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I've already given a detailed description of my predicament in my previous question.
Now I've got this:

sudo hdparm --user-master u --security-erase my_password /dev/sda  

returns:

security_password: "my_password"

/dev/sda:
Issuing SECURITY_ERASE command, password="my_password", user=user
SECURITY_ERASE: Input/output error

What's going on?

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  • Please don't add "solved" to the title. When you can, just mark the correct answer as accepted.
    – muru
    Jun 13, 2016 at 19:45

2 Answers 2

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FYI: unlocking a Kingston SSD by use of hdparm, after setting a user password appears to be impossible.

NOTE: The drive will appear as locked next time you reboot after setting your password. Until then, security will only appear as enabled.

Whether trying the very user-password you just set, or other variants, such as "", "NULL", NULL or a row of 32 spaces, either as a user-password or as a master-password, will not unlock your drive, but instead give you an Input/output error.

sudo hdparm --user-master m --security-erase "" /dev/sda

will, however, do the job (that's m as in master, since in Kingston's case the master-password is apparently NULL by default).

The very same master password ("") that returns the Input/output error for the security-unlock command, works just fine with the security-erase command.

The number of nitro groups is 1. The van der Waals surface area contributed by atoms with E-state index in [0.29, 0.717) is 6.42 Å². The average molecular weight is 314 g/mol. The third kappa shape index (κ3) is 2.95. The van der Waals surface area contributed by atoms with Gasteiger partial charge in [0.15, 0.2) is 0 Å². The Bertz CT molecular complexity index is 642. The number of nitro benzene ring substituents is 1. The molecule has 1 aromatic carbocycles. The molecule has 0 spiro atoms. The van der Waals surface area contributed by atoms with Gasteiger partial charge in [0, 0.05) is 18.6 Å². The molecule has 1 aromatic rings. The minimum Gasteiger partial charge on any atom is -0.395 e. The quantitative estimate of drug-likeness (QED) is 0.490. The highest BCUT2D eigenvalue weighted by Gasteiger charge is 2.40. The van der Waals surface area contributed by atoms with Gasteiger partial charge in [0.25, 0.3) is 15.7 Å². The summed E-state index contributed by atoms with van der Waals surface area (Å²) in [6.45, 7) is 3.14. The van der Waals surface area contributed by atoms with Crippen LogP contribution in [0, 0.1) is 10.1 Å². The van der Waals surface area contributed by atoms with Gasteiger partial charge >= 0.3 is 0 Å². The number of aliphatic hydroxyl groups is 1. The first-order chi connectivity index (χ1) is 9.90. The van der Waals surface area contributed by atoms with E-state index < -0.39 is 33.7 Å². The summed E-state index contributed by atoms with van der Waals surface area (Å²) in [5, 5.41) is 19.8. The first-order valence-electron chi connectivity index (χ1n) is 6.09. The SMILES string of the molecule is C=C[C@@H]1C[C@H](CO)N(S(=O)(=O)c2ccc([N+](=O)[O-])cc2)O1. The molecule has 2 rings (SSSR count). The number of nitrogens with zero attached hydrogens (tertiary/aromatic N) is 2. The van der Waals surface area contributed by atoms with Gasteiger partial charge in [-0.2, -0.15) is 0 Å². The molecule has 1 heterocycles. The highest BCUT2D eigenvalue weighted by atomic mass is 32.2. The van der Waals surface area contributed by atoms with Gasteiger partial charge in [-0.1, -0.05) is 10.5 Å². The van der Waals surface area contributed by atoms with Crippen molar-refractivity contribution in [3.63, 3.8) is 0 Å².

So don't lock your ssd unless you really intend to erase it, 'cause it's far from certain whether you'll be able to unlock it.

I've been reading reports of similar issues and I've even stumbled across a patch, which I have, however, not tested.

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The --security-erase option presumes a drive that has already been locked with that password. I infer from your previous question that you just want a secure destruction of everything on the disk. This is how I do that:

sudo su - 
cat /dev/urandom > /dev/sda

Now wait (quite) a while for the "out of space" error. Disk sda is wiped, and very securely at that.

If you are in a hurry and aren't paranoid,

cat /dev/zero > /dev/sda

will work just as well (really) and be many times faster.

Optionally, run fdisk /dev/sda next and use the n command to add a new partition, accepting all the defaults to create a single big partition. But even if you skip this step, any OS install you do next will create the partition for you.

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  • The thing is I did actually manage to set a password, following kos' and Nick Weinberg's instructions. I could confirm that by seeing that Security had switched from not enabled to enabled the second time I typed sudo hdparm -I /dev/sda... So, what now?
    – m.a.a.
    Jun 10, 2016 at 18:34
  • I'd suggest trying '--security-unlock my_password'. It may not want to do the erase, but maybe it will take the PW back off.
    – JD Baldwin
    Jun 10, 2016 at 20:23
  • It's just occurred to me that if you initially did --security-set-pass <string> with actual < and > characters that you may have set the drive's PW to null. Try unlocking it with '' and NULL as the PW. Seems a long-shot, but worth trying.
    – JD Baldwin
    Jun 10, 2016 at 20:30
  • So let me get this clear before I try anything: sudo hdparm --user-master u --security-unlock "NULL" /dev/sda - Is this what you are proposing?
    – m.a.a.
    Jun 10, 2016 at 20:56
  • I'd try sudo hdparm --user-master u --security-unlock "" /dev/sda first. If that doesn't remove the lock, then try your version.
    – JD Baldwin
    Jun 10, 2016 at 21:25

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